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James L. Pugh

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Title: James L. Pugh  
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Subject: 46th United States Congress, United States congressional delegations from Alabama, List of United States Senators in the 54th Congress by seniority, List of United States Senators in the 53rd Congress by seniority, List of United States Senators in the 52nd Congress by seniority
Collection: 1820 Births, 1907 Deaths, Alabama Democrats, Confederate States Army Officers, Democratic Party Members of the United States House of Representatives, Democratic Party United States Senators, Members of the Confederate House of Representatives from Alabama, Members of the United States House of Representatives from Alabama, United States Senators from Alabama
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James L. Pugh

James Lawrence Pugh
United States Senator
from Alabama
In office
November 24, 1880 – March 4, 1897
Preceded by Luke Pryor
Succeeded by Edmund Pettus
Member of the U.S. House of Representatives
from Alabama's 2nd district
In office
March 4, 1859 – January 21, 1861
Preceded by Eli Sims Shorter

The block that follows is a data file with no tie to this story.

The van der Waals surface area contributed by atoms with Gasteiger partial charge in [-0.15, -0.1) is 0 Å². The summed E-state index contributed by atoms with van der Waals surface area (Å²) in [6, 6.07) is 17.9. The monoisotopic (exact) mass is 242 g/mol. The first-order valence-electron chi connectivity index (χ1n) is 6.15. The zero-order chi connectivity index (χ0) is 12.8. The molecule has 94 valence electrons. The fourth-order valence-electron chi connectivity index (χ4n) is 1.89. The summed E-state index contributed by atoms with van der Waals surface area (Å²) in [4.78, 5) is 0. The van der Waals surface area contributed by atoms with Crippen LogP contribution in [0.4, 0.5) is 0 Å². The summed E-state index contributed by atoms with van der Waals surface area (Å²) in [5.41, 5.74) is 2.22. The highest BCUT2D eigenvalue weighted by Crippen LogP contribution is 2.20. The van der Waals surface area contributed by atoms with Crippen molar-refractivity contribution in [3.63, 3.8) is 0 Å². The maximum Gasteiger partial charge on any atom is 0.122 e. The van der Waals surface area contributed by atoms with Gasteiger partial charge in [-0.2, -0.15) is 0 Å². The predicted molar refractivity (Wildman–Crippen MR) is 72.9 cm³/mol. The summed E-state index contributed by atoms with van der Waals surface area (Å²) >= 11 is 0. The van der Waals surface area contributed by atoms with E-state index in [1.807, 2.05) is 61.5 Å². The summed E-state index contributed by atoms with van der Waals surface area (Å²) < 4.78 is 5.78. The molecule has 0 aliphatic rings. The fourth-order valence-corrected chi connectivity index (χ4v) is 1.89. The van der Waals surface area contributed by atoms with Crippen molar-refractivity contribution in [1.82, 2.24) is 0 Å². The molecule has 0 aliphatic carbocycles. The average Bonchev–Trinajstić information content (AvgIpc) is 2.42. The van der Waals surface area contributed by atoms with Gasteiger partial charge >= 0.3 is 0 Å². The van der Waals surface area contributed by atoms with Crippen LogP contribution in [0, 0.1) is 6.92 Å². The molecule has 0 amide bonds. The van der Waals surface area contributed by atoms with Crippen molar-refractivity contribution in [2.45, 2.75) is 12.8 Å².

Succeeded by Charles Waldron Buckley
Personal details
Born (1820-12-12)December 12, 1820
Georgia
Died March 9, 1907(1907-03-09) (aged 86)
Washington, D.C.
Political party Democratic

James Lawrence Pugh (December 12, 1820 – March 9, 1907) was a U.S. senator from Alabama, as well as a member of the Confederate Congress during the American Civil War.

Biography

Pugh was born in Eufaula, Alabama. He was a presidential elector in 1848 and 1856. He represented Alabama's second district as a Democrat in the United States House of Representatives from 5 December 1859 until 21 January 1861, when he retired upon the secession of his state.

He then served as an officer in the Confederate States Army. He was subsequently elected as a representative to both the First Confederate Congress and the Second Confederate Congress, serving from 22 February 1862 until the surrender in 1865.

Following the war, he returned to his law practise. Upon the restoration of his citizenship, Pugh was president of the Democratic state convention of 1874, a delegate to the 1875 state constitutional convention, and a presidential elector again in 1876. He was elected to fill the term

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